If I had a pound for every time I have seen somebody suffering but also claiming there is no point going to the doctors because somebody else has it worse than they do, then I’d be very rich suitably well off. As nice as it is to live in a humble society where nobody thinks that they have the hardest life in the world, it doesn’t really help the individual in question with their problem. Suggesting that somebody else has a worse problem is almost definitely a statement of fact, however it is also no reason to blatantly dismiss your own problem, as life is not a competition. I repeat – life is not a competition.

Mental health problems come in all shapes and sizes, as they say, or a better way to put it would be that everybody has a different experience with them. Some people are claustrophobic and can’t bear to be locked in their own homes, others are agoraphobic and can’t bear to leave their own home alone. Both are forms of anxiety and both will have profound effects on the lives of the individuals – but different effects! When we start to compare one person’s mental health problem to another, we are only fuelling the problems themselves. Most mental health conditions have the horrendous side effect of wiping out most of your self-confidence. Which isn’t particularly surprising when you realise that everyday you are fighting a battle against your own mind.

Looking back at my own experiences, I realise now that I had a problem long before the panic attack in an exam. I’d had panic attacks before and passed them off as asthma, I’d had anxiety for so long that it was just normal for me and I’d felt terrible during some of my school years but just assumed that was how people felt. If I had sat back and thought for a second about what was happening during any of that time and got help at a much earlier stage of the problems, my life might have been very different. This may seem like a rather dramatic statement to make but my mental health problems changed my life forever. I will never be able to tell you whether it was a bad or a good thing, although I’m leaning towards the latter nowadays. In many ways I consider myself lucky, I had a support network around me that made sure I got through the tough times and I was at a point in my life where a decision like dropping out of university was big but not the end of the world (although I thought it was at the time). Things could have been so much worse.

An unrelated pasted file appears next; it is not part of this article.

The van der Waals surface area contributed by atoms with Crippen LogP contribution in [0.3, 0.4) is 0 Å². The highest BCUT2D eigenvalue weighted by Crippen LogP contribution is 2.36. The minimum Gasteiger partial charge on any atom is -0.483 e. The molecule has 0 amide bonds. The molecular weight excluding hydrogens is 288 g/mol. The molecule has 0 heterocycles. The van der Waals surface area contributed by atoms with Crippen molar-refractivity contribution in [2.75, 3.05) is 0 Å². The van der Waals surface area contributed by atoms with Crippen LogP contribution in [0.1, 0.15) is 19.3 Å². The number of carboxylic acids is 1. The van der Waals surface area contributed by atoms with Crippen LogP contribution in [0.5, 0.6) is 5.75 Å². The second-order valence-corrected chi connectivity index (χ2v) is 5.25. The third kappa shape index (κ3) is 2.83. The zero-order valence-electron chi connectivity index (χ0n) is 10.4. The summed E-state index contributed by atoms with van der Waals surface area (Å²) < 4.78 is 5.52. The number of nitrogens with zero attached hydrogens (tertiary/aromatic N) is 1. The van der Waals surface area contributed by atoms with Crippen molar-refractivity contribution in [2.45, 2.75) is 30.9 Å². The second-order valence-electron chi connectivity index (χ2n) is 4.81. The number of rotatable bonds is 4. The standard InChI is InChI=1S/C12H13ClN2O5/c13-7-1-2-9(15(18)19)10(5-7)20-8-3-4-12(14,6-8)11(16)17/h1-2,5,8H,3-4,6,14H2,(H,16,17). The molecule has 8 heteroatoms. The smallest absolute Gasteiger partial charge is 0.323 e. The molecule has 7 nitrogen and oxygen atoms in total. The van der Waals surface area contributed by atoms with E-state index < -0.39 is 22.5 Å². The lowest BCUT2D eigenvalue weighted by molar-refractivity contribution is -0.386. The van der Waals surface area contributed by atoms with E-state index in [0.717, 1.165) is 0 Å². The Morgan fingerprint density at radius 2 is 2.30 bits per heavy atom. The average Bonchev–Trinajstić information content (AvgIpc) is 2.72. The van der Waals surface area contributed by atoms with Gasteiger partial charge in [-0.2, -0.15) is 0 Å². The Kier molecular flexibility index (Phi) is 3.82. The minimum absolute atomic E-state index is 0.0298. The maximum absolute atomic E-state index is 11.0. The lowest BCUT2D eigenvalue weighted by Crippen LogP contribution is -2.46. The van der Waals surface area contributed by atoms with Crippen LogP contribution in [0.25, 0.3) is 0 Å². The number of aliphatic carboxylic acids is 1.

There’s that comparison again, I’m even guilty of it myself.

Coping with a mental health problem is one of the hardest things I’ve ever done, but I know I wouldn’t be able to have got it under control without help, even if it did take me a while to ask for it. There is a stigma around mental health where people think they’re ‘weak’ for admitting they have this problem or that they need help – yet by the time they eventually ask for help the problem has escalated to a level where without help, the effects are unthinkable.

To anybody that sits there suffering, blocking the problem out, comparing, hurting, ‘coping’, refusing to admit defeat – there is help out there for you in some form or another. I wish I hadn’t spent years just assuming how I felt was normal when I could have been enjoying life a hell of a lot more and if one person reads this and realises that’s what they’re doing then – my work here is done.

4 years on…

Today marks 4 years since I created this little blog. The long standing readers among you may know that it wasn’t until 11th May (Mental Health Awareness Week) that I built up the courage to actually press publish on the first post. Yes that’s right, I sat on it for 10 days. I spent those 10 days wondering what people would think of me if I posted about my mental health problems. Would they think I was attention seeking? Would they think differently of me? Would they call me crazy?

To this day, I can’t answer any of those questions. However, come day 11 when I pressed that post button and put the link on Facebook…I’d decided I didn’t care what the answers were. I was still anxious (the irony) about the response that I would receive but in that moment, it was more important to me to let the world (or at least my friends) know why I’d spent the last 4 months in bed – and it wasn’t just because I was lazy.